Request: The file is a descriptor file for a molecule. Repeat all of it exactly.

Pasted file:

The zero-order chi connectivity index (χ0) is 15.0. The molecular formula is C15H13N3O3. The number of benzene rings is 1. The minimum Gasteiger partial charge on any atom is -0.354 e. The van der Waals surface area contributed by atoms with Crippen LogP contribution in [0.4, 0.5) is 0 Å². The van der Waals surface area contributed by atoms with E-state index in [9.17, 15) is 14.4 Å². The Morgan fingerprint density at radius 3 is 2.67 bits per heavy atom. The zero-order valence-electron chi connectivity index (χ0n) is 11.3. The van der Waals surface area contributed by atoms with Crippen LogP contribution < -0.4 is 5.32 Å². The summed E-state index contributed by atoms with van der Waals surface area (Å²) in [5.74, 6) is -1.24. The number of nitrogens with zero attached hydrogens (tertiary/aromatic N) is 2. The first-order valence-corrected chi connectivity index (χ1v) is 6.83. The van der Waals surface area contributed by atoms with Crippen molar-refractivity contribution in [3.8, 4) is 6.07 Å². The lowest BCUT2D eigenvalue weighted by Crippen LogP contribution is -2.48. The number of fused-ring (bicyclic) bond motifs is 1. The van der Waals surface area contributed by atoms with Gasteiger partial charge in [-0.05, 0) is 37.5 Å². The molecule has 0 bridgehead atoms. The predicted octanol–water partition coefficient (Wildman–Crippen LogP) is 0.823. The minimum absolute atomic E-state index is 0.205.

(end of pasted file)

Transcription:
The zero-order chi connectivity index (χ0) is 15.0. The molecular formula is C15H13N3O3. The number of benzene rings is 1. The minimum Gasteiger partial charge on any atom is -0.354 e. The van der Waals surface area contributed by atoms with Crippen LogP contribution in [0.4, 0.5) is 0 Å². The van der Waals surface area contributed by atoms with E-state index in [9.17, 15) is 14.4 Å². The Morgan fingerprint density at radius 3 is 2.67 bits per heavy atom. The zero-order valence-electron chi connectivity index (χ0n) is 11.3. The van der Waals surface area contributed by atoms with Crippen LogP contribution < -0.4 is 5.32 Å². The summed E-state index contributed by atoms with van der Waals surface area (Å²) in [5.74, 6) is -1.24. The number of nitrogens with zero attached hydrogens (tertiary/aromatic N) is 2. The first-order valence-corrected chi connectivity index (χ1v) is 6.83. The van der Waals surface area contributed by atoms with Crippen molar-refractivity contribution in [3.8, 4) is 6.07 Å². The lowest BCUT2D eigenvalue weighted by Crippen LogP contribution is -2.48. The number of fused-ring (bicyclic) bond motifs is 1. The van der Waals surface area contributed by atoms with Gasteiger partial charge in [-0.05, 0) is 37.5 Å². The molecule has 0 bridgehead atoms. The predicted octanol–water partition coefficient (Wildman–Crippen LogP) is 0.823. The minimum absolute atomic E-state index is 0.205.